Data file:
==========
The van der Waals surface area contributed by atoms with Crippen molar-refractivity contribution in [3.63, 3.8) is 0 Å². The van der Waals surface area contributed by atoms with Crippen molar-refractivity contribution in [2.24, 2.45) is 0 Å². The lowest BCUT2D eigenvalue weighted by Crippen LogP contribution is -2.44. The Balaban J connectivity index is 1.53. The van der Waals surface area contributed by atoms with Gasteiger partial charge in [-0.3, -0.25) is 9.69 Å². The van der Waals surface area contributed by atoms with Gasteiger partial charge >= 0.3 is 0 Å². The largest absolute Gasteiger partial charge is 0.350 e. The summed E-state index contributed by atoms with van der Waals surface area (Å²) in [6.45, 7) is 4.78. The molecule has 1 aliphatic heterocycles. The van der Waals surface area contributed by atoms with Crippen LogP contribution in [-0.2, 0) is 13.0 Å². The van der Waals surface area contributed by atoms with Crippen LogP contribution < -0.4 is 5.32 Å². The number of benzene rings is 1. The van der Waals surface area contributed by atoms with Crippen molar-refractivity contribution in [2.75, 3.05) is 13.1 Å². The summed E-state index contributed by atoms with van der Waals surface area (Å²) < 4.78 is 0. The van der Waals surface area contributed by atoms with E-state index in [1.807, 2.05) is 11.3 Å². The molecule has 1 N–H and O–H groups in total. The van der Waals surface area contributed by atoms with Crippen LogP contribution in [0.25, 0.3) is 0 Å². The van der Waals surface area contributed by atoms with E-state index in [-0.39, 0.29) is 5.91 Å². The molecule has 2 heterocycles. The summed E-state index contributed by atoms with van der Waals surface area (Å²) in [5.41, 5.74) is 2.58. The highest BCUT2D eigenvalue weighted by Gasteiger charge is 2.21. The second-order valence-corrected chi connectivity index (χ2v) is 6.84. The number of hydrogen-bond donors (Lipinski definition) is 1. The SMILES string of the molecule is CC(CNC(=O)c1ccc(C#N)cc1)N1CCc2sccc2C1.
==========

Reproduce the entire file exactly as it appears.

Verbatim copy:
The van der Waals surface area contributed by atoms with Crippen molar-refractivity contribution in [3.63, 3.8) is 0 Å². The van der Waals surface area contributed by atoms with Crippen molar-refractivity contribution in [2.24, 2.45) is 0 Å². The lowest BCUT2D eigenvalue weighted by Crippen LogP contribution is -2.44. The Balaban J connectivity index is 1.53. The van der Waals surface area contributed by atoms with Gasteiger partial charge in [-0.3, -0.25) is 9.69 Å². The van der Waals surface area contributed by atoms with Gasteiger partial charge >= 0.3 is 0 Å². The largest absolute Gasteiger partial charge is 0.350 e. The summed E-state index contributed by atoms with van der Waals surface area (Å²) in [6.45, 7) is 4.78. The molecule has 1 aliphatic heterocycles. The van der Waals surface area contributed by atoms with Crippen LogP contribution in [-0.2, 0) is 13.0 Å². The van der Waals surface area contributed by atoms with Crippen LogP contribution < -0.4 is 5.32 Å². The number of benzene rings is 1. The van der Waals surface area contributed by atoms with Crippen molar-refractivity contribution in [2.75, 3.05) is 13.1 Å². The summed E-state index contributed by atoms with van der Waals surface area (Å²) < 4.78 is 0. The van der Waals surface area contributed by atoms with E-state index in [1.807, 2.05) is 11.3 Å². The molecule has 1 N–H and O–H groups in total. The van der Waals surface area contributed by atoms with Crippen LogP contribution in [0.25, 0.3) is 0 Å². The van der Waals surface area contributed by atoms with E-state index in [-0.39, 0.29) is 5.91 Å². The molecule has 2 heterocycles. The summed E-state index contributed by atoms with van der Waals surface area (Å²) in [5.41, 5.74) is 2.58. The highest BCUT2D eigenvalue weighted by Gasteiger charge is 2.21. The second-order valence-corrected chi connectivity index (χ2v) is 6.84. The number of hydrogen-bond donors (Lipinski definition) is 1. The SMILES string of the molecule is CC(CNC(=O)c1ccc(C#N)cc1)N1CCc2sccc2C1.